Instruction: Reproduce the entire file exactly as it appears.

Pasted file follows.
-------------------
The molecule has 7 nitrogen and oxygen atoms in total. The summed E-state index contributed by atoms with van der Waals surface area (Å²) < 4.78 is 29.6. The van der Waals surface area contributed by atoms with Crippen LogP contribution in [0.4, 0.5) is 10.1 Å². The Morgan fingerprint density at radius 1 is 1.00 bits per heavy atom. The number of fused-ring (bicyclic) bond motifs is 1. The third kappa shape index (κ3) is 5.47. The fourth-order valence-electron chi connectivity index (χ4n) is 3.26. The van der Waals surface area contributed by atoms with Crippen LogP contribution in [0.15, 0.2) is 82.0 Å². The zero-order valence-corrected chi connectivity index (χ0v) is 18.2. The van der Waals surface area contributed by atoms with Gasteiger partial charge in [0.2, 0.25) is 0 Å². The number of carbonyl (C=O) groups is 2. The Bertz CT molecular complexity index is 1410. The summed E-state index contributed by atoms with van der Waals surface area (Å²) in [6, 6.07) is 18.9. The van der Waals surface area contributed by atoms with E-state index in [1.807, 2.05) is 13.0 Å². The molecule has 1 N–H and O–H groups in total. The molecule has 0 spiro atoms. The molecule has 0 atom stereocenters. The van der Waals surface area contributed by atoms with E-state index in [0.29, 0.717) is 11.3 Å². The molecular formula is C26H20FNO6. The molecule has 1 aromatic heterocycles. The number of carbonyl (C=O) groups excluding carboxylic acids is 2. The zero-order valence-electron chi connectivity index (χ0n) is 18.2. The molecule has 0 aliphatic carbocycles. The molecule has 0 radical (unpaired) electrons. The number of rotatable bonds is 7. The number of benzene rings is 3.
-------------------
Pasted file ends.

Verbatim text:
The molecule has 7 nitrogen and oxygen atoms in total. The summed E-state index contributed by atoms with van der Waals surface area (Å²) < 4.78 is 29.6. The van der Waals surface area contributed by atoms with Crippen LogP contribution in [0.4, 0.5) is 10.1 Å². The Morgan fingerprint density at radius 1 is 1.00 bits per heavy atom. The number of fused-ring (bicyclic) bond motifs is 1. The third kappa shape index (κ3) is 5.47. The fourth-order valence-electron chi connectivity index (χ4n) is 3.26. The van der Waals surface area contributed by atoms with Crippen LogP contribution in [0.15, 0.2) is 82.0 Å². The zero-order valence-corrected chi connectivity index (χ0v) is 18.2. The van der Waals surface area contributed by atoms with Gasteiger partial charge in [0.2, 0.25) is 0 Å². The number of carbonyl (C=O) groups is 2. The Bertz CT molecular complexity index is 1410. The summed E-state index contributed by atoms with van der Waals surface area (Å²) in [6, 6.07) is 18.9. The van der Waals surface area contributed by atoms with E-state index in [1.807, 2.05) is 13.0 Å². The molecule has 1 N–H and O–H groups in total. The molecule has 0 spiro atoms. The molecule has 0 atom stereocenters. The van der Waals surface area contributed by atoms with E-state index in [0.29, 0.717) is 11.3 Å². The molecular formula is C26H20FNO6. The molecule has 1 aromatic heterocycles. The number of carbonyl (C=O) groups excluding carboxylic acids is 2. The zero-order valence-electron chi connectivity index (χ0n) is 18.2. The molecule has 0 aliphatic carbocycles. The molecule has 0 radical (unpaired) electrons. The number of rotatable bonds is 7. The number of benzene rings is 3.